Boom supersonic jet plan boosted by $10-mn JAL funding

Boom supersonic jet plan boosted by $10-mn JAL funding

Boom Technology Inc., based at Centennial Airport in Arapahoe County, and Tokyo-based Japan Airlines announced Tuesday that JAL is investing $10 million in Boom, will consult with the company about aircraft design and has the option to order 20 of Boom's ultra-fast jets in the future.

The Japanese airline yesterday said it has invested US$10 million in Boom Supersonic, a Denver-based start-up aiming to build a new generation of supersonic jets promising three-and-a-half-hour flights from London to NY for an "affordable" US$5,000 return as soon as 2025.

The aim is to produce a "reliable, easily-maintained aircraft that will provide revolutionary speed to passengers", said Blake Scholl, founder and CEO of Boom Supersonic.

Boom reportedly has 76 preorders, not including the option of 20 aircraft from Japan Airlines, for its plane that would travel at Mach 2.2, over two times the speed of sound and faster than the Concorde, which maxed out at around Mach 2. Yet while NIMBYs may have cheered its final departure, the time-poor transatlantic traveller still misses that three-hour London-to-New-York travel time.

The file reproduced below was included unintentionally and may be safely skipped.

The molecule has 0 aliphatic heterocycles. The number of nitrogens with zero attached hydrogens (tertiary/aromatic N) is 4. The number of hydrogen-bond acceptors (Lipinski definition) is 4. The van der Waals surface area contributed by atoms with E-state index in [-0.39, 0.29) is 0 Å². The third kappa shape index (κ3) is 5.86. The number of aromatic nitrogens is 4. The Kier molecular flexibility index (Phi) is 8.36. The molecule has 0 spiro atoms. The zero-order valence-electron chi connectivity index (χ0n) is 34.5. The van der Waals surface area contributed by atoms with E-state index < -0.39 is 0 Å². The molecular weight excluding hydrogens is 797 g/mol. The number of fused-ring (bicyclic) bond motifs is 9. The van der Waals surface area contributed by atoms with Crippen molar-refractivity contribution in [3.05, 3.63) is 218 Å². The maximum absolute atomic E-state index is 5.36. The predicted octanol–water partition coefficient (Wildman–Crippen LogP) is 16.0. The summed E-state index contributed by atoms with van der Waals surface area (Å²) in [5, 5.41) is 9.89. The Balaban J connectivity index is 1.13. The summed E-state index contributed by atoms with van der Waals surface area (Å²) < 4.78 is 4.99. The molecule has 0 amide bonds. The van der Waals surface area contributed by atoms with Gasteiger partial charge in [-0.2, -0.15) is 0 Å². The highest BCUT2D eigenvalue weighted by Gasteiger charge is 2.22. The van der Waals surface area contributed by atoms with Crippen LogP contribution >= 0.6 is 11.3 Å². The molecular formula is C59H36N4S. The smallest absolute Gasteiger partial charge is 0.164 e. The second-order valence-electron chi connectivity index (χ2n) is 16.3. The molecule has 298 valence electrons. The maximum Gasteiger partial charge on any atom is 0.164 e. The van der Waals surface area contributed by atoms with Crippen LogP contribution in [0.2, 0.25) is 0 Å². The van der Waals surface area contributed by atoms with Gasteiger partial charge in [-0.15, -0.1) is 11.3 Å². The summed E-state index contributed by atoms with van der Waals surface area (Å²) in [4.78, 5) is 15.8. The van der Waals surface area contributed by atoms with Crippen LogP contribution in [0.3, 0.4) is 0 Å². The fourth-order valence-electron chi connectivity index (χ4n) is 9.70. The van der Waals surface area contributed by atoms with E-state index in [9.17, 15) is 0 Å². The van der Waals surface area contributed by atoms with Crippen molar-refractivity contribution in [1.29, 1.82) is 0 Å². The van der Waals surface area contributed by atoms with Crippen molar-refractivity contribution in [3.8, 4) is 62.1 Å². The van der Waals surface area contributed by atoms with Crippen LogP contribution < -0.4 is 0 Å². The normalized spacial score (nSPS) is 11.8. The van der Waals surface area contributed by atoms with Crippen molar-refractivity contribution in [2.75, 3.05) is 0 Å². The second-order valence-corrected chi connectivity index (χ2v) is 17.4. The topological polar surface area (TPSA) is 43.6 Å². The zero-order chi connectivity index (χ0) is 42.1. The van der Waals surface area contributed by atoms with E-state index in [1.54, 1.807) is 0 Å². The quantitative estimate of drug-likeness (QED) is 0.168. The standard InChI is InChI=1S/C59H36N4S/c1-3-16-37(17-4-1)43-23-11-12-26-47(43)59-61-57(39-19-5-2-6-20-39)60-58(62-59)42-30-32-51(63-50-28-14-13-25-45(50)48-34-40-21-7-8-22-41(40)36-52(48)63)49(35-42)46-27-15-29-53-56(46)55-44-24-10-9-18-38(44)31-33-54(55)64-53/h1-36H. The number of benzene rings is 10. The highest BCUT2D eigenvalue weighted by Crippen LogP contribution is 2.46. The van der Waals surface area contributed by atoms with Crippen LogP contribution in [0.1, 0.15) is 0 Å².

"JAL's passionate, visionary team offers decades of practical knowledge and wisdom on everything from the passenger experience to technical operations", Scholl said.

Civilians haven't been able to buy a ticket to fly supersonic since Concorde was retired from in 2003.


The money the company already has is more than enough to get it through developing a small two-seat demonstration aircraft and conducting its first test flight, he said. The XB-1, "baby boom" as it is nicknamed, will apparently be faster, quieter and more profitable than Concorde ever was.

In an age where we're legitimately anxious about hyper-intelligent robots taking our jobs, you'd have thought supersonic flights would have been a piece of cake, but the forces that grounded Concorde are there.

Enter Boom Supersonic, a start-up-cum-development project that hopes to make supersonic travel all of the above.

A flight between Sydney and Los Angeles would take seven hours, which includes the time required for a refuelling stop enroute.

Branson has the rights to the first 10 Boom aircraft produced.

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